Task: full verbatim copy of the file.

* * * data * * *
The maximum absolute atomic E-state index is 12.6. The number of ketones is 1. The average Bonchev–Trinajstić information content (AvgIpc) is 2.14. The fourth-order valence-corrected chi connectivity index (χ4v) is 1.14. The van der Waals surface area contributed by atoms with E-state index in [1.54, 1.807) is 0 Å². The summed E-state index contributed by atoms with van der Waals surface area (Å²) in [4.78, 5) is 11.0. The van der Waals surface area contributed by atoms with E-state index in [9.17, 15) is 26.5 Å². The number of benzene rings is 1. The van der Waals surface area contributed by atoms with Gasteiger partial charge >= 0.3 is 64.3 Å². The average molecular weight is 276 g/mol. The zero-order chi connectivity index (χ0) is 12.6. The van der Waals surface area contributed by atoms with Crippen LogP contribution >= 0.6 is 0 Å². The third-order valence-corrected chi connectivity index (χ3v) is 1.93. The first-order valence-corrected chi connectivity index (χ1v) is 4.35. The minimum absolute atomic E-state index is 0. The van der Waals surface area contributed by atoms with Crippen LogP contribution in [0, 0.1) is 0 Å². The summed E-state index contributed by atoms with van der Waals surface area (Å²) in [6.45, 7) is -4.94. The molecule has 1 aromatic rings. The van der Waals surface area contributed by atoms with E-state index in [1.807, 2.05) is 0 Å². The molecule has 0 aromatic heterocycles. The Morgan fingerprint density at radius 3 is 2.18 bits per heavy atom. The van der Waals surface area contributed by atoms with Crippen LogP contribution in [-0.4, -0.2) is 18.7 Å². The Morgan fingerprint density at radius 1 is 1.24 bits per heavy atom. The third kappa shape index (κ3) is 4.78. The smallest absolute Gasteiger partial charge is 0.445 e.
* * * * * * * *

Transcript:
The maximum absolute atomic E-state index is 12.6. The number of ketones is 1. The average Bonchev–Trinajstić information content (AvgIpc) is 2.14. The fourth-order valence-corrected chi connectivity index (χ4v) is 1.14. The van der Waals surface area contributed by atoms with E-state index in [1.54, 1.807) is 0 Å². The summed E-state index contributed by atoms with van der Waals surface area (Å²) in [4.78, 5) is 11.0. The van der Waals surface area contributed by atoms with E-state index in [9.17, 15) is 26.5 Å². The number of benzene rings is 1. The van der Waals surface area contributed by atoms with Gasteiger partial charge >= 0.3 is 64.3 Å². The average molecular weight is 276 g/mol. The zero-order chi connectivity index (χ0) is 12.6. The van der Waals surface area contributed by atoms with Crippen LogP contribution >= 0.6 is 0 Å². The third-order valence-corrected chi connectivity index (χ3v) is 1.93. The first-order valence-corrected chi connectivity index (χ1v) is 4.35. The minimum absolute atomic E-state index is 0. The van der Waals surface area contributed by atoms with Crippen LogP contribution in [0, 0.1) is 0 Å². The summed E-state index contributed by atoms with van der Waals surface area (Å²) in [6.45, 7) is -4.94. The molecule has 1 aromatic rings. The van der Waals surface area contributed by atoms with E-state index in [1.807, 2.05) is 0 Å². The molecule has 0 aromatic heterocycles. The Morgan fingerprint density at radius 3 is 2.18 bits per heavy atom. The van der Waals surface area contributed by atoms with Crippen LogP contribution in [-0.4, -0.2) is 18.7 Å². The Morgan fingerprint density at radius 1 is 1.24 bits per heavy atom. The third kappa shape index (κ3) is 4.78. The smallest absolute Gasteiger partial charge is 0.445 e.